Are earthquakes to blame for Arctic warming?

December 27, 2020


Moscow, Dec 27: The Arctic's rapid warming could have been triggered by a series of great earthquakes, suggests new research.

In the Arctic, one of the factors driving climate warming is the release of methane from permafrost and metastable gas hydrates in the shelf zone.

The study published in the journal Geosciences attempted to offer an explanation for abrupt temperature changes observed in the region.

Global warming is widely believed to be caused by human activity, which increases the concentration of greenhouse gases in the atmosphere.

However, this view does not explain why temperatures sometimes rise fairly abruptly.

Since researchers began to monitor temperatures in the Arctic, the region has seen two periods of abrupt warming: first in the 1920s and '30s, and then beginning in 1980 and continuing to this day.

In his paper, Leopold Lobkovsky from Moscow Institute of Physics and Technology in Russia hypothesised that the unexplained abrupt temperature changes could have been triggered by geodynamic factors.

Specifically, he pointed to a series of great earthquakes in the Aleutian Arc, which is the closest seismically active area to the Arctic.

"There is a clear correlation between the great earthquakes in the Aleutian Arc and the phases of climate warming. A mechanism exists for physically transmitting the stresses in the lithosphere at the appropriate velocities," Lobkovsky said.

"And these added stresses are capable of destroying metastable gas hydrates and permafrost, releasing methane," he said.

It turned out that the Aleutian Arc was indeed the site of two series of great earthquakes in the 20th century. Each of them preceded an abrupt rise in temperature by about 15 to 20 years, said the study.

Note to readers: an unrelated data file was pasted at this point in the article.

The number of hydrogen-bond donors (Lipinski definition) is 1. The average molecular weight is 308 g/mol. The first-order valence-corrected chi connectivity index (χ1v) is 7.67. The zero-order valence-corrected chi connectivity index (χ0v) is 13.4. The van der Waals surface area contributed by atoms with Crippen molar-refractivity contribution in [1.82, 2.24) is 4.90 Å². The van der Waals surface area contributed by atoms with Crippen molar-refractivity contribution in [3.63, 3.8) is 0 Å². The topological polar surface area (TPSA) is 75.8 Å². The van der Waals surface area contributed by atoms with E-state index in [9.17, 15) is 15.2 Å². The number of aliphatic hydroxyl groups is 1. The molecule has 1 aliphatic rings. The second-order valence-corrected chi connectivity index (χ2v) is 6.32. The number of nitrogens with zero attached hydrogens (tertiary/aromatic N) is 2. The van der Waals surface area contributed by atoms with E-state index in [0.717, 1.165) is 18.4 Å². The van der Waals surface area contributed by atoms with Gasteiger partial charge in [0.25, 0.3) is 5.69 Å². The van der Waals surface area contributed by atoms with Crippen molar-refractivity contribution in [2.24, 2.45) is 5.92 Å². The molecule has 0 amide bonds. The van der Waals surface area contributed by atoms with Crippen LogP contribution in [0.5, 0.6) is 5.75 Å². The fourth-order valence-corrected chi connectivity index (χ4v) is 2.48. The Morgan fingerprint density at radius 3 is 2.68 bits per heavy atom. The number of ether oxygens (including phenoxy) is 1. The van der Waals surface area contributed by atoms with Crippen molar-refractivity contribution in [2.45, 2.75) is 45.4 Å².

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January 15,2021


Washington, Jan 15: The US space agency has revealed that the Covid-hit 2020 was also the warmest year on record, just barely exceeding the record set in 2016 by less than a tenth of a degree.

By most accounts, 2020 has been a rough year for the planet.

Massive wildfires scorched Australia, Siberia, and the US west coast -- and many of the fires were still burning during the busiest Atlantic hurricane season on record.

"This year has been a very striking example of what it's like to live under some of the most severe effects of climate change that we've been predicting," said Lesley Ott, a research meteorologist at NASA's Goddard Space Flight Center in the US.

Human-produced greenhouse gas emissions are largely responsible for warming our planet.

"The natural processes Earth has for absorbing carbon dioxide released by human activities - plants and the ocean - just aren't enough to keep up with how much carbon dioxide we're putting into the atmosphere," said Gavin Schmidt, climate scientist and Director of NASA's Goddard Institute for Space Studies (GISS) in New York City.

According to NASA, carbon dioxide levels have increased by nearly 50 per cent since the 'Industrial Revolution' 250 years ago.

The amount of methane in the atmosphere has more than doubled.

As a result, during this period, Earth has warmed by just over 1 degree Celsius.

Climate modellers have predicted that as the planet warms, Earth will experience more severe heat waves and droughts, larger and more extreme wildfires, and longer and more intense hurricane seasons on average.

"The events of 2020 are consistent with what models have predicted: extreme climate events are more likely because of greenhouse gas emissions," NASA said in a statement late on Thursday.

Climate change has led to longer fire seasons, as vegetation dries out earlier and persistent high temperatures allow fires to burn longer.

This year, heat waves and droughts added fuel for the fires, setting the stage for more intense fires in 2020.

This year wasn't a record-breaker for ice loss at sea or on land.

The planet is losing about 13.1 per cent of Arctic sea ice by area each decade, according to sea ice minimum data from NASA and the National Snow and Ice Data Center in Boulder, Colorado.

The Arctic has lost over half of its summer minimum sea ice extent in the last few decades and the trend is still declining. In 2020, Arctic sea ice covered just 3.36 million square kms at its minimum.

This year brought one of the busiest and most intense Atlantic hurricane seasons on record, with 30 named storms.

The planet is also seeing more slow-travelling hurricanes that stall, bringing prolonged rainfall to an area, likely as a result of climate change.

"The large wildfires, intense hurricanes, and ice loss we saw in 2020 are direct consequences of human-induced climate change. And they're projected to continue and escalate into the next decade -- especially if human-induced greenhouse gas emissions continue at the current rate," said NASA.

"This isn't the new normal," said Schmidt. "This is a precursor of more to come."


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